Basil Enwegbara and Zhelinrentice Scott rehash the same tired arguments in their essay “The Continued Importance of Affirmative Action” [August 8]. They quote Martin Luther King, “how can the black man, who has suffered for hundreds of years, be absorbed into the mainstream of American life? Doesn’t the present America owe it a duty to do something special for him in order to balance the equation and equip him with the means to compete on a just and equal basis?”
The answer, simply, is no, because affirmative action is based on a warped sense of “justice.” By collectivizing the individual injustices faced by individual black Americans, proponents of affirmative action are attempting to justify the false concept of collective culpability on the part of majority groups. Should I, the moral individual, suffer for the sins of others who happen to share my majority status? To assign fault by an inessential such as race is -- surprise! -- racism.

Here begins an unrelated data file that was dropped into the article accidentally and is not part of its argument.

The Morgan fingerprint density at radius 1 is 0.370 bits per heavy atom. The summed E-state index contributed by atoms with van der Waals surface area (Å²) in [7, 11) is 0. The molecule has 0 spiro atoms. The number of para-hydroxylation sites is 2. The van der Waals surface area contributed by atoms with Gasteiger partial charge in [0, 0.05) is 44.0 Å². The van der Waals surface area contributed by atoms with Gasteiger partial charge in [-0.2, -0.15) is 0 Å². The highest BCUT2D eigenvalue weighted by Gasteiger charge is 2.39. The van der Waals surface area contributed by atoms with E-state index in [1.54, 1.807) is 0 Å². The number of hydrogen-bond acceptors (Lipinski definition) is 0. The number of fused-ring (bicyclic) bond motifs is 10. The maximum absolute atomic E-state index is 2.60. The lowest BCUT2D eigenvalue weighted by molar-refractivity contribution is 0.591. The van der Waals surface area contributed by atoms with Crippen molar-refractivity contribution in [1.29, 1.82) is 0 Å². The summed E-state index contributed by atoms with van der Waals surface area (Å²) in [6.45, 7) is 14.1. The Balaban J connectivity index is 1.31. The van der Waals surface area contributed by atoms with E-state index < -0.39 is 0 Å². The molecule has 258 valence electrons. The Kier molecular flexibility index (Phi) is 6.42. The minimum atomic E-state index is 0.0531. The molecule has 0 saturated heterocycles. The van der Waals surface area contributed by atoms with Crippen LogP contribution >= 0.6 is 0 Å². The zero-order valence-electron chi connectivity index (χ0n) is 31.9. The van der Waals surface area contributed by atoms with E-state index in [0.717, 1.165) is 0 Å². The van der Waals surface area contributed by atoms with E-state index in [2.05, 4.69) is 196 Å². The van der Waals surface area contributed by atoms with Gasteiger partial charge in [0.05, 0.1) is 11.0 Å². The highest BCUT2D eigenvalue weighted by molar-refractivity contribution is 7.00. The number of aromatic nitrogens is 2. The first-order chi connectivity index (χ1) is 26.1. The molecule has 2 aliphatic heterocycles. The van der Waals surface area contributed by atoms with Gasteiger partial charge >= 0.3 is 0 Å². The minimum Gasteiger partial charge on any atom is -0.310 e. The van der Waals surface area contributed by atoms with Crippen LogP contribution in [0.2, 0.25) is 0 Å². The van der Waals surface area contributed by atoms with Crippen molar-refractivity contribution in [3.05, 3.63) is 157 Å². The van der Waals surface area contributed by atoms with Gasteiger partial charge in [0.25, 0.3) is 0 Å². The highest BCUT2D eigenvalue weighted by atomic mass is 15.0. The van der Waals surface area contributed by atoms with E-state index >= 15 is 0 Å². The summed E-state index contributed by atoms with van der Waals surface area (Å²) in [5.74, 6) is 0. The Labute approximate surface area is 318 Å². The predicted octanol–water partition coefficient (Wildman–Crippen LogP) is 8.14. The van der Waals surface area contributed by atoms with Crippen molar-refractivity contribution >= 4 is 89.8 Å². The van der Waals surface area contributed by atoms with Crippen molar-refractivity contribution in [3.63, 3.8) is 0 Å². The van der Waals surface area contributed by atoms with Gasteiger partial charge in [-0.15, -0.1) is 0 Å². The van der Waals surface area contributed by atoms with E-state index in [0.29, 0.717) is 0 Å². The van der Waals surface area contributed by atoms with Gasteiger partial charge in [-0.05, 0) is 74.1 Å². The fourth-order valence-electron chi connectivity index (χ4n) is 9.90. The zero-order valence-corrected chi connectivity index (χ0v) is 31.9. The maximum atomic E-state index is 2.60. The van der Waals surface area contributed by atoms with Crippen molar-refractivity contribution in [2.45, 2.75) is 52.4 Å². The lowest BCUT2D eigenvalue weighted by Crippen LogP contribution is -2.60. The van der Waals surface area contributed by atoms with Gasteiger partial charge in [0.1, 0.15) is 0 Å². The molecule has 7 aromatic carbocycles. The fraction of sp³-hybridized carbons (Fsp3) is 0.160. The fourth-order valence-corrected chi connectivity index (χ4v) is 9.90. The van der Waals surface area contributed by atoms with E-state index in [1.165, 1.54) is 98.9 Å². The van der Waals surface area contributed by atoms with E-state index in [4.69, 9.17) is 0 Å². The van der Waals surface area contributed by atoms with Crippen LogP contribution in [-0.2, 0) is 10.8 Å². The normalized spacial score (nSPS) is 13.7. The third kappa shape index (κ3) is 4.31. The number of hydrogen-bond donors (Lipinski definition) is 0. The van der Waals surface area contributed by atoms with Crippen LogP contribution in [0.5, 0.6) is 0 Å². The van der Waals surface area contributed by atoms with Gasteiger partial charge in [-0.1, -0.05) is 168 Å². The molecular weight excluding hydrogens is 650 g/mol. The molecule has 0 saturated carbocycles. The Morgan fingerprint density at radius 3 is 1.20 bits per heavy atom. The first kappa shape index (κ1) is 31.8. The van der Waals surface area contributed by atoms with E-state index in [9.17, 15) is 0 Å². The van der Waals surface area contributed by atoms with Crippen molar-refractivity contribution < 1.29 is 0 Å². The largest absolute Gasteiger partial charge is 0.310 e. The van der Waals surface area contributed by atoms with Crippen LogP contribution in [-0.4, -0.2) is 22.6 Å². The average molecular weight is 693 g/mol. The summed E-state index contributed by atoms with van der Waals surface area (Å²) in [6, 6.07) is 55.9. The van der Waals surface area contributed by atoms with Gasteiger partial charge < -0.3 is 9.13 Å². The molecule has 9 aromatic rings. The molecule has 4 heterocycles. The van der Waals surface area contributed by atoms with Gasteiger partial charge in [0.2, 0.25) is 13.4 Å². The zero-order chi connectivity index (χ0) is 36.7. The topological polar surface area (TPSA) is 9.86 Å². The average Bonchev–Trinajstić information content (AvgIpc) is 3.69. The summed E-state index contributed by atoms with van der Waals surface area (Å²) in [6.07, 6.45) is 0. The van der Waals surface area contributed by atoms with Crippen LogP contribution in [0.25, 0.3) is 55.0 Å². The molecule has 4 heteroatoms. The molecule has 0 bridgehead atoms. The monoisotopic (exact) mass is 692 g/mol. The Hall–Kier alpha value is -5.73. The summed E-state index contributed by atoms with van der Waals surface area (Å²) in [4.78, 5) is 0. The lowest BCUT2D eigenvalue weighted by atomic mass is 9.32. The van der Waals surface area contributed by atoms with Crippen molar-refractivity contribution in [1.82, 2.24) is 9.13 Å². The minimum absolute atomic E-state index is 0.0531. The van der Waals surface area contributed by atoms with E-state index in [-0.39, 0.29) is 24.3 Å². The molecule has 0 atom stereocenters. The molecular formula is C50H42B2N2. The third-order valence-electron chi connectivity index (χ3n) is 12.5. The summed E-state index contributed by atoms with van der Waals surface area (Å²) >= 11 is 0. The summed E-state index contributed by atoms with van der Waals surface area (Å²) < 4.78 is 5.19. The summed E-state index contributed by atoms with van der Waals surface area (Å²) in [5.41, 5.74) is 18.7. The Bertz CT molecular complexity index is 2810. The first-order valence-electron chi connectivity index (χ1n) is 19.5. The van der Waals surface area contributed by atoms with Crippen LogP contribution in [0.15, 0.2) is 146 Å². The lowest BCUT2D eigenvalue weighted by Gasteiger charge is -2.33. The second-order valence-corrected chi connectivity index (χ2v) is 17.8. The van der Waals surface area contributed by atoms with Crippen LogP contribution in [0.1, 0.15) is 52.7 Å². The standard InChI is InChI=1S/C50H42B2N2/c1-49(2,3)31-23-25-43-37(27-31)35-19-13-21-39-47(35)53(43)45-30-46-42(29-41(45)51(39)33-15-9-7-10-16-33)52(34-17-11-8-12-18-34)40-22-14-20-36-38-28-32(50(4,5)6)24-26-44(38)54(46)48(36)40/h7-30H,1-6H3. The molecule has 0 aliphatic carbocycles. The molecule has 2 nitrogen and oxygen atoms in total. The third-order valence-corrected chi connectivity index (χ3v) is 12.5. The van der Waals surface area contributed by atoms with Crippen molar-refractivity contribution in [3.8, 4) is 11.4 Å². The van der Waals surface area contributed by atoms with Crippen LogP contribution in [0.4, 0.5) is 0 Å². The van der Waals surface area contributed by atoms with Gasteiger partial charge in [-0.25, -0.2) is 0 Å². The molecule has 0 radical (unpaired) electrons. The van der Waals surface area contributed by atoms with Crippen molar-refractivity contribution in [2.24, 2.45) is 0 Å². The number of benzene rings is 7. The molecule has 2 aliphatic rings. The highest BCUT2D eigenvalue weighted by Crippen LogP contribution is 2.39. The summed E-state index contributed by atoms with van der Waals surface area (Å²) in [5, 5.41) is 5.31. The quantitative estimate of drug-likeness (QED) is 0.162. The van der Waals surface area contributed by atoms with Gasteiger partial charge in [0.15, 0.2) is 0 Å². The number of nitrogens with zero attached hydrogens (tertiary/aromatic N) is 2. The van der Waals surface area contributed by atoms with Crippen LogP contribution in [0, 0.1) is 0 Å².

Yes, the elimination of racism (and all such illogic, for that matter) in society is an admirable goal. Nevertheless, discrimination against majority groups is not only a high price to pay culturally, but an assault upon the very principle of individual equality. So it seems that affirmative action is paying only lip service to any rational notion of justice, and like all evils, it is ultimately about getting something for nothing.
Does all this sound familiar? Affirmative action is little more than “reparations lite.” I sincerely hope The Tech will fill the pages of future editions with material that is fresher and not so obviously flawed.
Sourav K. Mandal ‘00